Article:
Google again wants to require full-disk encryption with Android 6.0

Google again wants to require full-disk encryption with Android 6.0
Google has wanted to make sure that all data on Android devices would be encrypted by default, but unfortunately that idea didn't go too well the first time around with Android 5.0 Lollipop. But, Google thinks it has gotten it right this time and will try again to require full-disk encryption for devices that release with Android 6.0 Marshmallow and higher.

The problem in Android 5.0 was that full-disk encryption caused a hit on performance that would be too much for some devices, so Google backed down and made it optional for manufacturers to turn on encryption by default. The new Android Compatibility Definition Document states: 


You'll notice there is two big caveats in the requirement. The first is the same as when Google tried this with Lollipop - full-disk encryption will only be required for devices that launch with Android 6.0. Devices that get Android 6.0 through an update would be exempt from this requirement. The second one is more important - requirement will also depend on the device meeting a certain performance standard.

Presumably, if a device meets the performance requirement, the hit to performance caused by encryption won't be as noticeable, and if it is done out of the box, users won't know what they're missing because it won't be possible to set up the phone without encryption. 

Interestingly, Google is not requiring lockscreen security to be set up along with the full-disk encryption, which would seem to work against the security added by encryption to an extent. We'll have to see how users and manufacturers react to the requirements this time around. 

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12 Comments

1. vincelongman

Posts: 5748; Member since: Feb 10, 2013

Good, there's no performance hit now since ARMv8 has AES support built-in Even phones with A53 cores should be fine

4. HildyJ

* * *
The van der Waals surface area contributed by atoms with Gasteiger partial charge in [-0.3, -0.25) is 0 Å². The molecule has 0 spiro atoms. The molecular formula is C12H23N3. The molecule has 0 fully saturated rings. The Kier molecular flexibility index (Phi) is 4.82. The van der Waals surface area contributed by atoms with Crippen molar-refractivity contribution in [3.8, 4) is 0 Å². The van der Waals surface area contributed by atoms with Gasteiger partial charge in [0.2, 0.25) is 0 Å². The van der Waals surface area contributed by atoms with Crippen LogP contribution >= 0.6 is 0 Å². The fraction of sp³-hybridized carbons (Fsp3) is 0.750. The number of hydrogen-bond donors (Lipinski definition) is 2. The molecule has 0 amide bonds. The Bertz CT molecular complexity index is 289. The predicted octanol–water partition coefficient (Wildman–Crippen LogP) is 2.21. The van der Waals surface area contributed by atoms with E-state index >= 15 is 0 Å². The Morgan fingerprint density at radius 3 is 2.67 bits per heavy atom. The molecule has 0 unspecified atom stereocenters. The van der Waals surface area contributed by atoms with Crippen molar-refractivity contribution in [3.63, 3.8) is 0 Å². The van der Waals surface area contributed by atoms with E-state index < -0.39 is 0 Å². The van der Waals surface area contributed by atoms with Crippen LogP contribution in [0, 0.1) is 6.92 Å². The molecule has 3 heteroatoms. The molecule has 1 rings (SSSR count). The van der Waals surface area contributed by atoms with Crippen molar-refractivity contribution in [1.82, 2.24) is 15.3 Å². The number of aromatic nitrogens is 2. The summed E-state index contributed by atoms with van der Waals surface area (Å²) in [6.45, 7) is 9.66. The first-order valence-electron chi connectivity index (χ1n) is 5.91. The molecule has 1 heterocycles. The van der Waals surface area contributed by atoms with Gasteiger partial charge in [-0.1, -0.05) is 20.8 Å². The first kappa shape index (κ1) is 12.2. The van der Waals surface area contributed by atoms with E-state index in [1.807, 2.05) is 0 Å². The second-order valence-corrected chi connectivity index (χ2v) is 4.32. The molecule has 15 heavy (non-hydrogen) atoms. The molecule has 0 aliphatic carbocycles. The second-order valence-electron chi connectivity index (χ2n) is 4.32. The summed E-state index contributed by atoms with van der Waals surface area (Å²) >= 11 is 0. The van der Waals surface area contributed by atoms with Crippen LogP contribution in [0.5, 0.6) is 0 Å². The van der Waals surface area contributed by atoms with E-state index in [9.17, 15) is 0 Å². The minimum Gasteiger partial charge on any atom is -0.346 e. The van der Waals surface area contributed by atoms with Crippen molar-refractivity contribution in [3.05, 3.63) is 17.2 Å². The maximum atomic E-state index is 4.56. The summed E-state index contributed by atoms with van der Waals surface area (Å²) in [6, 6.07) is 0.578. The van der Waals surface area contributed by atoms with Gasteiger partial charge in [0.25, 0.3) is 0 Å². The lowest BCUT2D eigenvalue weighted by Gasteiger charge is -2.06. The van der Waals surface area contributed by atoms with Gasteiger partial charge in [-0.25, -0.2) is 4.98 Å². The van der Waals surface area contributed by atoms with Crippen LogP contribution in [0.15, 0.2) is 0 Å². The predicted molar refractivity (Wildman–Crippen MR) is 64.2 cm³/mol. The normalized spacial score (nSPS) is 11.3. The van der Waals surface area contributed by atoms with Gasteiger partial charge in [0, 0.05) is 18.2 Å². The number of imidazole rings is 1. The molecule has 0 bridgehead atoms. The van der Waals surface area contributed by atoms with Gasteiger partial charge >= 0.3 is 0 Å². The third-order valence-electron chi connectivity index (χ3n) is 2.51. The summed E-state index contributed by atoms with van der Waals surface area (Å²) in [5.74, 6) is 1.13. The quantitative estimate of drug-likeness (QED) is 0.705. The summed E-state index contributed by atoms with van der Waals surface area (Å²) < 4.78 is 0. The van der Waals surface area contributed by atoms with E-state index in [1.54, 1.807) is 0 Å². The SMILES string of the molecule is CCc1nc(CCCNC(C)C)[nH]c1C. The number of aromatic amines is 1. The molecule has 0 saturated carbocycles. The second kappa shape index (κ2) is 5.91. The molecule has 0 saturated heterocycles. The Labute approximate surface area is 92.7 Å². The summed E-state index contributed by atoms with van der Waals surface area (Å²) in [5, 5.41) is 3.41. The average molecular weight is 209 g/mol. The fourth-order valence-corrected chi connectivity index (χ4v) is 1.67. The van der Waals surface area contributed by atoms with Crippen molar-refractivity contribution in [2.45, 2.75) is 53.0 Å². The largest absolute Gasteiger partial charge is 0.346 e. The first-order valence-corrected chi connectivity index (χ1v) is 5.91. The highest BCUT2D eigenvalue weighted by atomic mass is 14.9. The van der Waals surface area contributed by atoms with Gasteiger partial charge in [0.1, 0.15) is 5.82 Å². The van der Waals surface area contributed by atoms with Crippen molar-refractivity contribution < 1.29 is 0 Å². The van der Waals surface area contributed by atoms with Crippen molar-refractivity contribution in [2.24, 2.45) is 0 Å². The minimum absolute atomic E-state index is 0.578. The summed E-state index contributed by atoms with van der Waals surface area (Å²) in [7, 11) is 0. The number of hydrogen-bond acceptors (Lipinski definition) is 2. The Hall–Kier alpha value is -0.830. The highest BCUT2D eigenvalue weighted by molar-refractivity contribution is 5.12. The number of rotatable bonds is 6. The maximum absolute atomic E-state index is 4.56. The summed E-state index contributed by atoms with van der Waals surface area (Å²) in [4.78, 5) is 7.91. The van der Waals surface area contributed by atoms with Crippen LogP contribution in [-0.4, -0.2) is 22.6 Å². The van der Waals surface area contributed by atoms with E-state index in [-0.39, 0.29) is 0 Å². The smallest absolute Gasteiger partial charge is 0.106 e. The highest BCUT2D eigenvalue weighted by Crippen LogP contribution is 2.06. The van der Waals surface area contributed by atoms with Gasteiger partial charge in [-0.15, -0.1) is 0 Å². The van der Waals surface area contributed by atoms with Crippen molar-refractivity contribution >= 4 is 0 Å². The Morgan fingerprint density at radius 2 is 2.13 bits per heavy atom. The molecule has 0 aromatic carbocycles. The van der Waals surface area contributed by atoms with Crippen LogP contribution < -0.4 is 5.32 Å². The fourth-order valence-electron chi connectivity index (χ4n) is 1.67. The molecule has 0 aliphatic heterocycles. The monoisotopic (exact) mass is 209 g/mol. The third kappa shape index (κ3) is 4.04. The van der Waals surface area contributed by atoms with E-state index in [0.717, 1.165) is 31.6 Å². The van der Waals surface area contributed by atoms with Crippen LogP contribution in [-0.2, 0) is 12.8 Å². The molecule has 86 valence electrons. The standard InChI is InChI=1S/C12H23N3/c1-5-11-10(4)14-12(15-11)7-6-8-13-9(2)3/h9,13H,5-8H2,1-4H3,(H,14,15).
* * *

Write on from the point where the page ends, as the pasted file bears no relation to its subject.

Posts: 342; Member since: Aug 11, 2012

Fine and good are two different things. The Nexus 5x is only marginally faster than the Nexus 5, despite the CPU upgrade. You have to wonder how much faster it would be without encryption.

6. Berzerk000

Posts: 4275; Member since: Jun 26, 2011

That's because the 808 is only moderately faster than the 800, and stock Android is so light that the bump up isn't as noticeable day to day as it is in benchmarks. I seriously doubt encryption has any tangible performance loss on ARMv8. 800 Geekbench Single: ~900 Multi: ~2800 808 Geekbench Single: ~1200 Multi: ~3200 Nothing extraordinary.

7. vincelongman

Posts: 5748; Member since: Feb 10, 2013

The Nexus 5 was marginally faster than the Nexus 4 The iPhone 6S is marginally faster than the iPhone 6 The Galaxy Note 5 is marginally faster than the Galaxy Note 4 Same for basically all phones for the past few years Except for rare ones, like the One M9 is marginally slower than the One M8

10. PapaSmurf

Posts: 10457; Member since: May 14, 2012

Wrong. The 6S is noticeably faster than the 6 as well as the Note 5 vs. Note 4.

12. vincelongman

Posts: 5748; Member since: Feb 10, 2013

Only in benchmarks Or in ram intensive apps, but that's because of the extra Giga of ram, but the A9 Note 5 vs. Note 4 is because of Samsung improving TouchWiz

2. phonehome

Posts: 812; Member since: Dec 19, 2014

I'm sure the NSA will have a hand in developing the 'full-disk encryption', just like with the Blackphone.

3. 8ozchickenbreast unregistered

The irony here.

5. Zack_2014

Posts: 677; Member since: Mar 25, 2014

So faster phones can now get laggier on an already lagging Android :P

8. pokharkarsaga

Posts: 556; Member since: Feb 23, 2012

Android lags because of UI rendering not getting highest priority.Due to this frame drops & hurts basic interactions.Android team are lazy people.They now are adding file manager & too hidden which was asked by users for so many years.Same with multiwindow.In future they are just goingt o copy OEM features.

11. elitewolverine

Posts: 5192; Member since: Oct 28, 2013

OEMs do contribute code to AOSP, not surprised it trickles down aftera while.

9. isprobi

Posts: 797; Member since: May 30, 2011

I have a Nexus 6 that came with encryption on and I do not see a way to turn it off. In day to day usage I do not notice extra lag. But maybe if I put it side by side with a non-encrypted phone I would see a difference.

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